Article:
content by

Keith R.A. DeCandido

Fiction and Excerpts [4]

Fiction and Excerpts [4]

“Nothing like a bloodbath to start the day” — The Suicide Squad

From August 2017 – January 2020, Keith R.A. DeCandido took a weekly look at every live-action movie based on a superhero comic that had been made to date in the weekly “4-Color to 35-Millimeter: The Great Superhero Movie Rewatch.” He has been revisiting the feature every six months or so to look back at the new releases in the previous half-year. We looked at Black Widow last week, and in subsequent weeks we’ll cover Shang-Chi and the Legend of the Ten Rings, Venom: Let There Be Carnage, and Eternals.

While the word of mouth on 2016’s Suicide Squad was less than favorable, the movie was still a financial success, and Warner Bros. green-lit a sequel pretty much immediately. David Ayer was originally set to return to the director’s chair, but he decided to do Gotham City Sirens instead (a project that is still in limbo thanks to the weak box office of Birds of Prey and the apocalypse of 2020). After talking to a whole mess of directors, they finally settled on James Gunn.

[It’s not a toilet seat, it’s a beacon of freedom!]

Series: 4-Color to 35-Millimeter: The Great Superhero Movie Rewatch

Star Trek: Enterprise Rewatch: “Unexpected”

Written by Rick Berman & Brannon Braga
Directed by Mike Vejar
Season 1, Episode 5
Production episode 005
Original air date: October 17, 2001
Date: unknown

Captain’s star log. Enterprise is suffering several malfunctions, including the artificial gravity going out and the drinks dispenser not providing what is asked for. It quickly becomes apparent that there’s an issue with their plasma exhaust. Archer orders Reed to ignite the plasma exhaust, and they find the silhouette of a cloaked ship in the flashpoint of the exhaust’s being ignited.

[I can see my house from here!]

Series: Star Trek: Enterprise Rewatch

Conducting the Larger Symphony — Star Trek: Discovery’s “Choose to Live”

There’s a lot to like about “Choose to Live,” but my personal favorite moment is toward the very end, when Vance and Burnham discuss the final disposition of the episode’s antagonist. Oded Fehr is simply brilliant here, aided by a superb script by Terri Hughes Burton, providing a canny and clever analogy that reminds Burnham—and the viewers—that there’s a bigger picture beyond the titular ship and its concerns.

Indeed, that theme—of characters thinking primarily of their own issues and missing the bigger picture—runs throughout the episode.

[Good will and leadership are two different things…]

“Such a poser!” — Black Widow

From August 2017 – January 2020, Keith R.A. DeCandido took a weekly look at every live-action movie based on a superhero comic that had been made to date in the weekly “4-Color to 35-Millimeter: The Great Superhero Movie Rewatch.” He has been revisiting the feature every six months or so to look back at the new releases in the previous half-year. This week we kick off the latest revisiting with Black Widow, followed in the weeks to come by The Suicide Squad, Shang-Chi and the Legend of the Ten Rings, Venom: Let There Be Carnage and Eternals.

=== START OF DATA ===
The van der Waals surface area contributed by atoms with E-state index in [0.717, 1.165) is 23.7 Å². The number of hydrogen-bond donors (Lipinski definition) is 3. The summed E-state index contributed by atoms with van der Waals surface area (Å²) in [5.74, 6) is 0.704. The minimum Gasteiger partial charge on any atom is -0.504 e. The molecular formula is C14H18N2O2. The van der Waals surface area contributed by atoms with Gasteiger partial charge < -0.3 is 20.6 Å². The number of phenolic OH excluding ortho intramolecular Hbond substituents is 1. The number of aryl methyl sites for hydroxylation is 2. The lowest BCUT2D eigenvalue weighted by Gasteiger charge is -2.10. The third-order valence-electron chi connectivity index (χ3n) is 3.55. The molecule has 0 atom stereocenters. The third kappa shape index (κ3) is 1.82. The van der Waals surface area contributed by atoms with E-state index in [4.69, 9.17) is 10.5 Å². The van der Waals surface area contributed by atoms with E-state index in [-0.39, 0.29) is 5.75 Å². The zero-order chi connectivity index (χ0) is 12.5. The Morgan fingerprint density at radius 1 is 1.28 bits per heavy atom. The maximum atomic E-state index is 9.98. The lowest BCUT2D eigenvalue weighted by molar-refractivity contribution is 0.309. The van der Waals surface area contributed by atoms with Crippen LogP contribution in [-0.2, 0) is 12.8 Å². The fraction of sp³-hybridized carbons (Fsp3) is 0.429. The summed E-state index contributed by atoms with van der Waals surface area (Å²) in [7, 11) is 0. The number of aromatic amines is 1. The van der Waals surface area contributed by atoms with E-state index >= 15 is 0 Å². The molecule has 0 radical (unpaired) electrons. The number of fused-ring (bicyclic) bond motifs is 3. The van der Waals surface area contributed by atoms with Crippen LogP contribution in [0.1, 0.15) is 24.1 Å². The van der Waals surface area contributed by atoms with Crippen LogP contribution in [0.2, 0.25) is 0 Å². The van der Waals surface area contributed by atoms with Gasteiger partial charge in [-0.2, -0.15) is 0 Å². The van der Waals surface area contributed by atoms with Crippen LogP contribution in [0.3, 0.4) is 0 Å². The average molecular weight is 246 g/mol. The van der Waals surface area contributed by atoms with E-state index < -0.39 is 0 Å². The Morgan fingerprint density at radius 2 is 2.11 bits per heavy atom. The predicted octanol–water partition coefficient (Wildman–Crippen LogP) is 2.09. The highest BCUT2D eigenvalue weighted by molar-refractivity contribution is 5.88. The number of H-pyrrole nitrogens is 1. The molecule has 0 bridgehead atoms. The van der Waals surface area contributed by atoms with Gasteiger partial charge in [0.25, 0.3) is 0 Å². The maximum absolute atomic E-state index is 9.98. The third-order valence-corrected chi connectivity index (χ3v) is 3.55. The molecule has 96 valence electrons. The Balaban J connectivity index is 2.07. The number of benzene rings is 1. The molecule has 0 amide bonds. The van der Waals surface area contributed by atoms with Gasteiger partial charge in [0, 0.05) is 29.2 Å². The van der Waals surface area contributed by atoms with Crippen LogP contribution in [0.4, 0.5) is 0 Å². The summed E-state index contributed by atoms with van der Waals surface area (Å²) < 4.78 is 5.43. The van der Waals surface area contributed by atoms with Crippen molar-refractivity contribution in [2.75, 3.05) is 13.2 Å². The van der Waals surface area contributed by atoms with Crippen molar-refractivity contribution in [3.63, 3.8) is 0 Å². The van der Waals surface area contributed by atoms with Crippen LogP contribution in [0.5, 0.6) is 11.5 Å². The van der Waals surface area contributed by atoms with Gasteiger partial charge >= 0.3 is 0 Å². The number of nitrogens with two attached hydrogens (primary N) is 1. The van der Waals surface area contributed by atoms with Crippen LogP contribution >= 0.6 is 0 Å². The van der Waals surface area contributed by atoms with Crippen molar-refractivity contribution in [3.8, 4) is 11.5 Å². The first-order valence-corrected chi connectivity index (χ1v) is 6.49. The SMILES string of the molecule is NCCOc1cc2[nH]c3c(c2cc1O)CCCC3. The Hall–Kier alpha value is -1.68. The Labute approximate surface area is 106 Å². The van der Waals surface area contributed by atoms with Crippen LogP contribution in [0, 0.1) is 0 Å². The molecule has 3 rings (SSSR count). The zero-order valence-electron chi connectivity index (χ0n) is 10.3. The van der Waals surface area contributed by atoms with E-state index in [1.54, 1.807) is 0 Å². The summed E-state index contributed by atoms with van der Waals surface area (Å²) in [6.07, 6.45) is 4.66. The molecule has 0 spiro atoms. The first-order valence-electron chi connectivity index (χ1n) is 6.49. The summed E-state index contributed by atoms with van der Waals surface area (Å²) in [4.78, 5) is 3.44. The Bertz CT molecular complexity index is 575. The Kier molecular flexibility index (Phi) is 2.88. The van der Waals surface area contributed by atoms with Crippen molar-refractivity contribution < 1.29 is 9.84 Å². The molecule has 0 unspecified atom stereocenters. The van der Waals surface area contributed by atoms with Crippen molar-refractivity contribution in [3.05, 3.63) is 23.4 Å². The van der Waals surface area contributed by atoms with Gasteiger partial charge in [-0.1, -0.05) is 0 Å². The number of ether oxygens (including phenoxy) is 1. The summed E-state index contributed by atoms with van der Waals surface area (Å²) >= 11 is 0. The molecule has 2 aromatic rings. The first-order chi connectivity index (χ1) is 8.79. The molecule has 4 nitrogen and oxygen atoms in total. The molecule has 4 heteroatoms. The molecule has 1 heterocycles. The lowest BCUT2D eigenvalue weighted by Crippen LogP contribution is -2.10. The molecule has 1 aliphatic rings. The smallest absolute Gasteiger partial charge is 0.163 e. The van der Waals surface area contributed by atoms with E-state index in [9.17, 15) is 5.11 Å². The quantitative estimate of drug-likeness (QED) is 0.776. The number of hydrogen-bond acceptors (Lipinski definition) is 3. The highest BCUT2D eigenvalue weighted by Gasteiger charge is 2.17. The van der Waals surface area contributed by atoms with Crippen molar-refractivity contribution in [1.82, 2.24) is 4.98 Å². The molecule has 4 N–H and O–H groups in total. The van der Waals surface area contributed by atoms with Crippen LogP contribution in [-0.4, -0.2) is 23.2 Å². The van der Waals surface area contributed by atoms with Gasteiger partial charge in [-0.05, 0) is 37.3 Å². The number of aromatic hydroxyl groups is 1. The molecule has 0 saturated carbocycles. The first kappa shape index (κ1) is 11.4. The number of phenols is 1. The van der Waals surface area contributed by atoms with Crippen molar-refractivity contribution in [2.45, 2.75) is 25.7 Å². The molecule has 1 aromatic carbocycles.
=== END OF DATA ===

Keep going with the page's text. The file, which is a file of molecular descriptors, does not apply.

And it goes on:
Marvel’s age of heroes started in 1961 with the introduction of the Fantastic Four, and in those early Cold War-era days, many of the villains the various Marvel heroes faced were Communists of some manner or other. Cold War sensibilities influenced the origin stories of the FF (beating the “Commies” into space), the Hulk (a “Commie” agent sabotaged the bomb test), and Iron Man (Stark was in Southeast Asia selling weapons being used to fight the “Commies”).

One of the many villains from behind the Iron Curtain introduced in those early days was the Black Widow.

[“Don’t do this.” “Do what?” “Come after me. I mean, you’re embarrassing yourself—it looks desperate.”]

Series: 4-Color to 35-Millimeter: The Great Superhero Movie Rewatch

Star Trek: Enterprise Rewatch: “Strange New World”

“Strange New World”
Written by Rick Berman & Brannon Braga and Mike Sussman & Phyllis Strong
Directed by David Livingston
Season 1, Episode 4
Production episode 004
Original air date: October 10, 2001
Date: unknown

Captain’s star log. Crewmen Cutler and Novakovich are eating in the mess hall, the former reading an exobiology text and eating plomeek soup, the latter teasing her about her choice in food. They and everyone else in the mess hall are surprised to see the ship going into orbit around an Earth-like planet, which is a surprise.

[Are we allowed to squash alien lifeforms?]

Series: Star Trek: Enterprise Rewatch

Sitting with Pain — Star Trek: Discovery’s “Anomaly”

Star Trek has, historically, been really really terrible with consequences.

On the original series, Kirk was present for the deaths of several important people to him: his best friend, his brother and sister-in-law, and two of the great loves of his life, one of whom was pregnant with his child. Yet he was never seen to feel any trauma beyond the episodes where those things happened.

And it wasn’t much better in the first wave of spinoffs. But if the trend toward serialization has given us nothing else, it’s given us TV writers who are willing to examine long-term consequences.

[Fine—I fly, you scan…]

Star Trek: Enterprise Rewatch: “Fight or Flight”

“Fight or Flight”
Written by Rick Berman & Brannon Braga
Directed by Allan Kroeker
Season 1, Episode 3
Production episode 003
Original air date: October 3, 2001
Date: May 6, 2151

Captain’s star log. Enterprise has been sailing about in the unknown for two weeks now and all they’ve found is some animal life. They brought one on board: a slug, which isn’t doing well. We open on Sato staring at the slug in sickbay, where Phlox is trying to save the creature—whom Tucker has named “Sluggo.”

[I didn’t realize you spoke slug.]

Series: Star Trek: Enterprise Rewatch

Winning a No-Win Scenario — Star Trek: Discovery’s “Kobayashi Maru”